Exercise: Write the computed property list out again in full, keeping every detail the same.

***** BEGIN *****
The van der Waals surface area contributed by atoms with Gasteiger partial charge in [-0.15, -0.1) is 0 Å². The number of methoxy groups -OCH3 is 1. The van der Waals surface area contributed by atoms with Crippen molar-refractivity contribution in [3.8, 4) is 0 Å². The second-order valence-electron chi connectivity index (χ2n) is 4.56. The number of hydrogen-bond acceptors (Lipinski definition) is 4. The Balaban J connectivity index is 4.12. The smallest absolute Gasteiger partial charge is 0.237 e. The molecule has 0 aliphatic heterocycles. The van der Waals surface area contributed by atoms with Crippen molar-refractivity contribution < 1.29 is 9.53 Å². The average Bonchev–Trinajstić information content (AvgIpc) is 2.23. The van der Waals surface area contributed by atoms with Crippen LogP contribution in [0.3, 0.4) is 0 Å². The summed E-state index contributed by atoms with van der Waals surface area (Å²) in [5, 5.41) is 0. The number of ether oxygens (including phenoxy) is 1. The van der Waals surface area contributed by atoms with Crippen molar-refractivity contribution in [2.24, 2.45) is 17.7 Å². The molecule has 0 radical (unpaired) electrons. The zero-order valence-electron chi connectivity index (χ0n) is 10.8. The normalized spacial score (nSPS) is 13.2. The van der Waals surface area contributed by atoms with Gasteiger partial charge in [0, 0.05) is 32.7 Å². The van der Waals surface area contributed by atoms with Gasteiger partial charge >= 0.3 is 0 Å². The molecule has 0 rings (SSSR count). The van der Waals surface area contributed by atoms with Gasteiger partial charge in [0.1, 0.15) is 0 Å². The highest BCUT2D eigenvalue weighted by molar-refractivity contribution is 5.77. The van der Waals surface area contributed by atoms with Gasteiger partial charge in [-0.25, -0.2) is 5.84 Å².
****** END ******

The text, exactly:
The van der Waals surface area contributed by atoms with Gasteiger partial charge in [-0.15, -0.1) is 0 Å². The number of methoxy groups -OCH3 is 1. The van der Waals surface area contributed by atoms with Crippen molar-refractivity contribution in [3.8, 4) is 0 Å². The second-order valence-electron chi connectivity index (χ2n) is 4.56. The number of hydrogen-bond acceptors (Lipinski definition) is 4. The Balaban J connectivity index is 4.12. The smallest absolute Gasteiger partial charge is 0.237 e. The molecule has 0 aliphatic heterocycles. The van der Waals surface area contributed by atoms with Crippen molar-refractivity contribution < 1.29 is 9.53 Å². The average Bonchev–Trinajstić information content (AvgIpc) is 2.23. The van der Waals surface area contributed by atoms with Crippen LogP contribution in [0.3, 0.4) is 0 Å². The summed E-state index contributed by atoms with van der Waals surface area (Å²) in [5, 5.41) is 0. The number of ether oxygens (including phenoxy) is 1. The van der Waals surface area contributed by atoms with Crippen molar-refractivity contribution in [2.24, 2.45) is 17.7 Å². The molecule has 0 radical (unpaired) electrons. The zero-order valence-electron chi connectivity index (χ0n) is 10.8. The normalized spacial score (nSPS) is 13.2. The van der Waals surface area contributed by atoms with Gasteiger partial charge in [0, 0.05) is 32.7 Å². The van der Waals surface area contributed by atoms with Gasteiger partial charge >= 0.3 is 0 Å². The molecule has 0 rings (SSSR count). The van der Waals surface area contributed by atoms with Gasteiger partial charge in [0.1, 0.15) is 0 Å². The highest BCUT2D eigenvalue weighted by molar-refractivity contribution is 5.77. The van der Waals surface area contributed by atoms with Gasteiger partial charge in [-0.25, -0.2) is 5.84 Å².